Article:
How Jesus Loved People
Jesus loved people effectively by keeping the Sabbath.
How to Love Like Jesus
Looking back, the times in my life when I was enthusiastically keeping the Sabbath were the times I was loving people more like Jesus. But there have been a few times in my life when the cult of busy-ness caused the Sabbath to become a casualty.
One such time was when we built our house at 4347 Murry Hill Terrace. I decided to serve as my own general contractor. I’d never done anything like that before. That house was the biggest financial investment I’ve ever made and I felt I needed to spend every spare minute on it. It was very consuming. Besides coordinating the subcontractors, I did everything I could to make it work financially: I drilled holes in studs for the electrician, I screwed down decking for the framers, I laid down a hardwood floor. I did anything and everything I could.
And for awhile, on Sundays, I cleaned the job site.
“Yea,” I thought to myself, “I know it’s Sunday, but I’ll listen to the church service on the radio. And I’ll make up for the loss of family time later. It’s only for awhile.”
At the time my oldest son was engaged to be married. Sadly, because of the big push to build the house, I wasn’t engaged in my relationship with my son. Here he was at one of the most important junctures of his entire life, but I wasn’t available. Much of the time and energy normally spent on God and family on Sundays, I spent on building that house. I rationalized it in my head: “Well, he’s a man now,” I thought. “He has to learn to be independent,” I reasoned. “His family is made up of he and his wife now,” I told myself.
My son is so gracious about this. I’ve brought it up numerous times and his response is always the same. He very generously denies there was any problem. But I think there was a change in our relationship because of it. I also experienced some health problems as a result of living without Sabbaths, but my most painful regret by far is how my relationship with God and my son was compromised during that time.
Sometimes by making a big push you can accomplish great things financially, professionally, or even for God’s kingdom. But if you’re making a run at something, be careful. Compromising your relationship with Christ and your family in order to focus on a project isn’t a part of God’s plan. If you neglect the Sabbath, it may result in consequences. When I lived my life apart from the rhythm of God’s Sabbath, there was a price to pay physically, emotionally, and relationally.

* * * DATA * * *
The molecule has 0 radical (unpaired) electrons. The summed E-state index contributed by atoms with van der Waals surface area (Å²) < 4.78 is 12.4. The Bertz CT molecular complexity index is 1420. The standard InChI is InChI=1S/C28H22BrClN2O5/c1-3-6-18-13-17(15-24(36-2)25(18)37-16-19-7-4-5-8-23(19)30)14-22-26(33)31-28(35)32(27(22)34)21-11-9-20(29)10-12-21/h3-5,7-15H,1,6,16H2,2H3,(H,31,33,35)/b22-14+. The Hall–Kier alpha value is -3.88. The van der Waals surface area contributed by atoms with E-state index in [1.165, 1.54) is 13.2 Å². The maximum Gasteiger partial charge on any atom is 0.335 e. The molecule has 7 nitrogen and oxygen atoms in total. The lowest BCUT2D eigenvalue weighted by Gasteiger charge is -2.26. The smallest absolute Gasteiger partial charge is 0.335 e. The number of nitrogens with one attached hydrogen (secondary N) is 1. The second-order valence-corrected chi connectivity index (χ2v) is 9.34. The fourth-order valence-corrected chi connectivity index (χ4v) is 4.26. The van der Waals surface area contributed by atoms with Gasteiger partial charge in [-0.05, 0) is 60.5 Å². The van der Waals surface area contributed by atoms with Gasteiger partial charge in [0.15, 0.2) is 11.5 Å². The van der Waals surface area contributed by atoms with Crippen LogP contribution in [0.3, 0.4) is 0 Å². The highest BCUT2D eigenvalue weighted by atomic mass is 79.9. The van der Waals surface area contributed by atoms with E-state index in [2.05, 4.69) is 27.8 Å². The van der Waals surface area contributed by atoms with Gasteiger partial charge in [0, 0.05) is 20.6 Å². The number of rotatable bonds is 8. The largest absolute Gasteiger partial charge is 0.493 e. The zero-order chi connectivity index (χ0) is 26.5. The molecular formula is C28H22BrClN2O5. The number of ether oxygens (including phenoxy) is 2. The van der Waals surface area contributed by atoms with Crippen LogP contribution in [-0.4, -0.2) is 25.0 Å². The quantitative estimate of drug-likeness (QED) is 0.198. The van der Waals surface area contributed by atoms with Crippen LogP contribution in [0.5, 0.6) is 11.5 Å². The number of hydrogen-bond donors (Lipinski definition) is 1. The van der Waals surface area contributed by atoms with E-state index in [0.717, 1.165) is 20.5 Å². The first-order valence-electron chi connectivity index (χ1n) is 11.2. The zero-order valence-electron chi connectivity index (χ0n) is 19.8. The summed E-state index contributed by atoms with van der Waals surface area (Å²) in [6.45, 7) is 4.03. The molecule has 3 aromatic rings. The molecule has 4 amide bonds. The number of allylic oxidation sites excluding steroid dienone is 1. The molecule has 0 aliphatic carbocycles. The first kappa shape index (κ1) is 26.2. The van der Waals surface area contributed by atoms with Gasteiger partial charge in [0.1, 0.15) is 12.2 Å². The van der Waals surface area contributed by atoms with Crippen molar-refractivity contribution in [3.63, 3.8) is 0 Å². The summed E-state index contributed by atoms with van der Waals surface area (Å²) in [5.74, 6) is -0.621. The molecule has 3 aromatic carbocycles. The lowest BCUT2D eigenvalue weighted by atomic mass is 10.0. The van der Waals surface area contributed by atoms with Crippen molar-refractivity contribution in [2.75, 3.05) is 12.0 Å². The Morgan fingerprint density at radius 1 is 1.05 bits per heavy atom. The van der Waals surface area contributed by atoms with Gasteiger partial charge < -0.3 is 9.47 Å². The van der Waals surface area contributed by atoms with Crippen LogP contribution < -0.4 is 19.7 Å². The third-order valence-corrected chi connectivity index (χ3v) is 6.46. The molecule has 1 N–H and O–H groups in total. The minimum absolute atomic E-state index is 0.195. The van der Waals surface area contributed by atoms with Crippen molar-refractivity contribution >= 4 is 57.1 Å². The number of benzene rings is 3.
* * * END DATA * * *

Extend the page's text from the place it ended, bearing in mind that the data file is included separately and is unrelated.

Jesus practiced the Sabbath. Jesus lived in God’s divine rhythm. We see that throughout the Gospels. If you search the New Testament scriptures for instruction on the Sabbath, you’ll find, whether or not we should practice the Sabbath was never even discussed. The only issue Jesus brought up concerning the Sabbath was how we should practice it.
I think His keeping the Sabbath was one of the reasons Jesus was so remarkable when it came to loving people. He explained God’s heart concerning the Sabbath in Mark 2:23-28. “The Sabbath was made for man, not man for the Sabbath,” He said. So the Sabbath was made for you, and for me. The Sabbath was made so we can rest, so we can have a day devoted to loving God and loving people, and to recharge — so we can accomplish more for God’s kingdom.
I don’t know about you but when I’m tired and burned out, it’s so much more difficult to love people. When I’m tired, I’m not very much fun to be around. When I’m burned out, my enthusiasm deserts me. I step on the pedal but there’s no gas in the tank, so when the Holy Spirit tells me to go love on someone — I just don’t go.
That’s what happened while building the house, I just didn’t have the energy, or the time, to devote to my son in the way I needed to.
When you keep the Sabbath as Jesus did, there’s a certain rhythm to your life. And living in that rhythm will result in a greater capacity to love God, your family, and others.
Living in God’s rhythm will help you to love people like Jesus loved people.
So keep the Sabbath.
[Image via daniel dimarco, Creative Commons]